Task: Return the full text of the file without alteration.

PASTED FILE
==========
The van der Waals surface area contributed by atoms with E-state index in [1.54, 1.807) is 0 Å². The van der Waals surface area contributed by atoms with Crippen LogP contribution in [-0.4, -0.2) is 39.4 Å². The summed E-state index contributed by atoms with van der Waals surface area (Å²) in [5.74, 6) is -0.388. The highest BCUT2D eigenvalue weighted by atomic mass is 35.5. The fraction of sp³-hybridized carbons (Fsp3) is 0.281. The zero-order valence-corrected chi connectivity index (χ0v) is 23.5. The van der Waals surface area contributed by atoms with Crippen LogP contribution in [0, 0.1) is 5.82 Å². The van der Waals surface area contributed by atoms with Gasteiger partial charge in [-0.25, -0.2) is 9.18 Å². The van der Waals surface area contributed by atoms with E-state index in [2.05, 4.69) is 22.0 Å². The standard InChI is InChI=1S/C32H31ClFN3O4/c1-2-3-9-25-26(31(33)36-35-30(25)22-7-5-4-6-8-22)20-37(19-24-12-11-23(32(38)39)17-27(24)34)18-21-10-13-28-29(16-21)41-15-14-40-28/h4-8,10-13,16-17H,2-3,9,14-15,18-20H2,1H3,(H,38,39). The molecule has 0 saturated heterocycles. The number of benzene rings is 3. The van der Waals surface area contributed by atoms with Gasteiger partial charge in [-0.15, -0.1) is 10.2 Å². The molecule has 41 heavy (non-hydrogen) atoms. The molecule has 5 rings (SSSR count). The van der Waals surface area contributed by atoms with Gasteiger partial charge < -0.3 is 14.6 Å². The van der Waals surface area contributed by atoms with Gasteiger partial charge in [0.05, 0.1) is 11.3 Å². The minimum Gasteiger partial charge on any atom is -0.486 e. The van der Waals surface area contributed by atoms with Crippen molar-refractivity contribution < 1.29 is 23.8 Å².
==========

The van der Waals surface area contributed by atoms with E-state index in [1.54, 1.807) is 0 Å². The van der Waals surface area contributed by atoms with Crippen LogP contribution in [-0.4, -0.2) is 39.4 Å². The summed E-state index contributed by atoms with van der Waals surface area (Å²) in [5.74, 6) is -0.388. The highest BCUT2D eigenvalue weighted by atomic mass is 35.5. The fraction of sp³-hybridized carbons (Fsp3) is 0.281. The zero-order valence-corrected chi connectivity index (χ0v) is 23.5. The van der Waals surface area contributed by atoms with Crippen LogP contribution in [0, 0.1) is 5.82 Å². The van der Waals surface area contributed by atoms with Gasteiger partial charge in [-0.25, -0.2) is 9.18 Å². The van der Waals surface area contributed by atoms with E-state index in [2.05, 4.69) is 22.0 Å². The standard InChI is InChI=1S/C32H31ClFN3O4/c1-2-3-9-25-26(31(33)36-35-30(25)22-7-5-4-6-8-22)20-37(19-24-12-11-23(32(38)39)17-27(24)34)18-21-10-13-28-29(16-21)41-15-14-40-28/h4-8,10-13,16-17H,2-3,9,14-15,18-20H2,1H3,(H,38,39). The molecule has 0 saturated heterocycles. The number of benzene rings is 3. The van der Waals surface area contributed by atoms with Gasteiger partial charge in [-0.15, -0.1) is 10.2 Å². The molecule has 41 heavy (non-hydrogen) atoms. The molecule has 5 rings (SSSR count). The van der Waals surface area contributed by atoms with Gasteiger partial charge < -0.3 is 14.6 Å². The van der Waals surface area contributed by atoms with Gasteiger partial charge in [0.05, 0.1) is 11.3 Å². The minimum Gasteiger partial charge on any atom is -0.486 e. The van der Waals surface area contributed by atoms with Crippen molar-refractivity contribution < 1.29 is 23.8 Å².